Cobra Lacrosse is a non-profit youth lacrosse club in Arizona offering introductory, recreational and competitive travel level field and box lacrosse

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Skill & Drills Extended thru 10/20!



Skill & Drills Extended thru 10/20!


Due to the success of our Skills & Drills program we are extending it through October 20th


Registration remains open for 6 weeks of practices and games as we work on individual and small sided team drills with competitive games every week. 


Join us! Registration is here!


Upcoming Events 


  • **Bring a Friend to Lacrosse** - Word of mouth and playing with friends is the best way to grow our team. The game sells itself once an athlete gets an opportunity to try the fastest game on two feet! Just let us know and bring a friend, neighbor, or family member and we will provide the sticks and gear!!
  • Free Intro to Lacrosse Clinics every Saturday in October, 8am at Montara Park
  • ACU Firestorm Sixes Tournament: Oct 22 at Arizona Christian University Campus, Glendale, Select Teams based on registration in the Skills & Drills Program
  • Cobra Fall Ball runs Nov 5 thru Dec 10 and incorporates team offense and defensive schemes as we prepare for the spring season. A Cobra reversible practice/game jersey and potential entry into the 15th Annual Lax4 Life Cancer Benefit Tournament on Dec 17-18 in Mesa, AZ are inclusive
  • Cobra Competitive Spring Season is Jan 4 thru April?. Our teams practice and play games in the Arizona Lacrosse League amongst 80 other programs on the 8u, 10u, 12u, 14u and HS divisions. Our is a legacy program dating back to 2005 with 2 state championships looking toward many more in years to come! Depending on registration numbers we hope to have both competitive and recreational teams in each division. 


Questions? Playing a school sport and want to come out when you can?  !


Follow us on Social Media

Facebook: @cobralacrosseclub

Instagram: cobra_lacrosse

Twitter: @LacrosseCobra

by posted 09/13/2022
Winning vs Development?

Winning vs Development?


Winning matters. But development matters more.


The score at the end of a game commonly determines a “winning” and “losing” team, but what does winning mean after all? Does winning mean having the better score in a U9 league game? Does winning mean a team that goes unbeaten in Division 1 in their U11 group?


I submit that “winning” is a long-term proposition. Too often we look for short-term gain and therefore miss the opportunity to reach the higher goal. In our case that means more time spent developing ALL players with a well thought out LTAD approach, ensuring that we have avenues for new players to learn, recreational players to enjoy this great game, and finally training and travel programs for those that wish to reach their highest potential.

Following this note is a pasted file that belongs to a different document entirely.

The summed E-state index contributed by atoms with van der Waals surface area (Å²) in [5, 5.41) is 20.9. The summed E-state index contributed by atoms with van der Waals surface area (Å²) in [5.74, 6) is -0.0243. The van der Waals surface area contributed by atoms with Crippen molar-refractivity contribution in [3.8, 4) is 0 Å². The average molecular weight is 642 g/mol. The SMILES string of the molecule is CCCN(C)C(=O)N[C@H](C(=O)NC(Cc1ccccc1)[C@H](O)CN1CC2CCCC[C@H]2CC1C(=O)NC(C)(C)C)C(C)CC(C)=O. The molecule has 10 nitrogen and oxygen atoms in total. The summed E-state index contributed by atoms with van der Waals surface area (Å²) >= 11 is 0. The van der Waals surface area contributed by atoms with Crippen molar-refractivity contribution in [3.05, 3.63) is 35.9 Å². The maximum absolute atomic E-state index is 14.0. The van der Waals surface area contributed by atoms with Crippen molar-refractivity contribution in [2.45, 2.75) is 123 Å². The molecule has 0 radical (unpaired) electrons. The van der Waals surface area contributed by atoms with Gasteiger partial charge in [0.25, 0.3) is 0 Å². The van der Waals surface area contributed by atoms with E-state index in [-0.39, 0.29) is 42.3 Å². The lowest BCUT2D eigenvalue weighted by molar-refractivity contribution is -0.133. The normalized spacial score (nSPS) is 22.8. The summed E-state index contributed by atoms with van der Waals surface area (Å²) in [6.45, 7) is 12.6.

Although “winning over development” survives to this day, the keepers of the flame are losing steam based on solid research. We know that by the age of 13, 70% of kids involved in organized sports drop out of the game. The main reason for this is kids aren’t “having fun anymore” and they’ve lost interest. By maintaining the short-term “win at all costs” mentality, many youth players are lost in the fight to win meaningless games. Far too often over my years I’ve heard comment that youth players have to “win” or they will be upset, or even depressed. This is simply not true.


In fact in a study conducted in 2014 by George Washington University found, when kids were asked why they participate in sports over 90 percent of children responded that they did so because it was fun. Fun, however, means a lot of different things for a lot of different people. The children were asked to describe what fun meant for them, and 81 different explanations arose throughout the study. 81 different explanations for what fun means, ranked in order of most important as a response.


Winning ended up 48th on the list.



The top fun factors were; Being a good sport, Trying hard, Positive coaching, Learning and improving, Game time support, Games, Practices, Team friendships, Mental bonuses, Team rituals, and Swag.


Trying your best is essentially the idea of giving 100%. It’s that winning mentality, and if we can continue to foster it, we are one step ahead of the game in helping to create “winners.” Kids generally forget about results soon after the game is over. The game is really won or lost, however, in the car ride home. As Project Play explains, kids often forget about the result ten minutes after a game is over, but are often reminded of it constantly in the car-ride home and at dinner that day.


Winning is important, but development is more important. Develop the winning mentality, see kids take ownership of their own technical development, understanding that one hour of practice a week is not enough, and watch the results come, eventually. Eventually is the key word here. Don’t expect this to happen over the course of a week, a season, maybe even a year. Development is not a straight line. Ups will come with downs, and development does not mean constant, unchecked progression.


So this is great but how do we develop skills in youth players and keep them playing sports?


I will summerize here, but encourage you to read the a complete solution, and our model, from The Aspen Institutes Project Play here;


The 8 Plays



Winning matters. But development matters more.


by posted 08/18/2016